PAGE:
Drama club betting on latest production

Woodland Regional High School drama club actors, from left, Brennan Cummings, Sydney Sills, Laura Vitzoski and Wesley Stein get ready for rehearsal April 28 for the club’s production of ‘Guys and Dolls.’ –LUKE MARSHALL

BEACON FALLS — The Woodland Regional High School drama club wants to make a bet that audiences will love its latest production.

The drama club will present “Guys and Dolls” this weekend. The show opens Friday at 7 p.m. with an encore performance Saturday at the same time at the school.

The musical, which originally debuted in 1950, follows the characters of Sky Masterson and Nathan Detroit, who are both gamblers, as they make a bet about Masterson bringing Sarah Brown, a missionary, to Cuba. In addition, the musical focuses on the relationship between Detroit and his fiancé, Adelaide.

“It is basically about the two love stories between the four characters,” said senior Sydney Sills, who plays Adelaide.

“Guys and Dolls” features dancing and choreography, both aspects of the theater the actors aren’t used to.

While this is not the first choreographed show the drama club has performed, senior Laura Vitzoski, who plays Sarah Brown, said, it is the first this group of actors has done during their time at Woodland.

Vitzoski said the actors have to focus more on their movements in addition to learning their lines and songs.

“The first thing we have to have to do is make sure every person who is part of the dance is focused and paying attention. If they are not paying attention they are not going to pick up the dance moves. We have to be able to pick it up, learn it, and move on to the next part,” Vitzoski said.

This production also requires students to get into the mindset of characters they may not have much in common with.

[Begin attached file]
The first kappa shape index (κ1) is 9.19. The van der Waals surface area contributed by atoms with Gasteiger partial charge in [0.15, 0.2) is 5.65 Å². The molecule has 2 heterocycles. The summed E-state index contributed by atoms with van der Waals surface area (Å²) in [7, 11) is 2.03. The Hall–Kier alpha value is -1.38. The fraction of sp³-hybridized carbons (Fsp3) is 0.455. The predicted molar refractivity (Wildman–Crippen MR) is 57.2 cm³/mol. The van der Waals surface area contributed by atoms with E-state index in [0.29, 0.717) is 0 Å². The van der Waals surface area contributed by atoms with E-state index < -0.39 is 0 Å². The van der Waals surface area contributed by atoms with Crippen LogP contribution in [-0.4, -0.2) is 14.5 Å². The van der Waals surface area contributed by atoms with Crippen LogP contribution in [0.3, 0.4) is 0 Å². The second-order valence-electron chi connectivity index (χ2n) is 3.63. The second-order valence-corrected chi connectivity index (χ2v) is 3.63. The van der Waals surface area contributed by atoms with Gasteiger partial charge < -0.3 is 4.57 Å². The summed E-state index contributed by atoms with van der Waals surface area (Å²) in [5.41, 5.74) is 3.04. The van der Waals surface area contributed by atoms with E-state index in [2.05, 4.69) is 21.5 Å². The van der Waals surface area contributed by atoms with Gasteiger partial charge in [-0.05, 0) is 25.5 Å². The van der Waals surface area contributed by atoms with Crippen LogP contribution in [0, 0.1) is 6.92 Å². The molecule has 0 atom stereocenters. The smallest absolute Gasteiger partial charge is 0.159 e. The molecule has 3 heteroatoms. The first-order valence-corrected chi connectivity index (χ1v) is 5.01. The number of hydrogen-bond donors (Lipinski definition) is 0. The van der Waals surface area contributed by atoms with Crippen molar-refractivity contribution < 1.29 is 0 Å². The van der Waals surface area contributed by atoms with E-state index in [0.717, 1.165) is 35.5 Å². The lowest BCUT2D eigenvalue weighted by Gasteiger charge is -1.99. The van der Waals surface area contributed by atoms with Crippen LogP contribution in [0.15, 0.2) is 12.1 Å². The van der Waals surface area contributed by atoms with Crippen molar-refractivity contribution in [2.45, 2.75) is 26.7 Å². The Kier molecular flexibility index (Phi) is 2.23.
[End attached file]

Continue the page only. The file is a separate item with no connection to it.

Junior Wesley Stein, who plays the compulsive gambler Sky Masterson, doesn’t gamble. In order to get into character he rented the movie, watched it and ran his character’s lines in concert with Marlon Brando, who plays Masterson in the film.

“I tried to repeat scenes along with the movie and tried to learn Sky Masterson and be like him. Sometimes I like to think of myself as being like Sky Masterson, kind of confident and on the slick side, but obviously not as great as him,” Stein said.

Director Susan Cinoman said the students are rising to the challenges of having to learn songs, lines and choreography.

“We are not the Joffrey (Ballet School) but we are working really hard. It makes it 20 times harder to choreograph and sing. We have worked really hard. We have been here since just after Christmas break,” Cinoman said. “They are rising to the occasion and working so hard.”

Cinoman said the show is dedicated to the “Drama Mamas” who help out with the club’s productions and don’t have children at the school.

“It’s dedicated to the people we need and care about and who have done so much for us as a theater,” Cinoman said.

The cast of Woodland Regional High School drama club’s upcoming production of ‘Guys and Dolls’ is pictured on stage at the school in Beacon Falls before rehearsal April 28. –LUKE MARSHALL

It was by chance that the club is putting on “Guys and Dolls.”

A friend of one of the school’s employees lost his home in a fire, Cinoman said. One of the few items to survive the fire was a box of old theater programs, including a program from a 1950s production of “Guys and Dolls.”

“It was very strange. Why didn’t a box of paper programs burn? So we just decided that was a sign and we are going to do ‘Guys and Dolls’ in the spring,” Cinoman said.

Tickets for the show are $10 and can be bought at the door. Tickets can also be reserved online at www.wrhsdramaclub.com.

Cinoman recommends people who want to guarantee a seat reserve their ticket online. She pointed to the club’s 2014 production of “Grease,” which had lines around the school to get in.

“I think it is going to be like that again. It is a big show,” Cinoman said.

Vitzoski encouraged people to come see the production, saying it will be even bigger than last year’s production of “The Sound of Music.”

“It is just going to be impressive to see what we, as young adults and most of us aren’t even adults yet, can put on when put all of our skills together. We can really put on an amazing performance that you wouldn’t expect from a bunch of high schoolers,” Vitzoski said.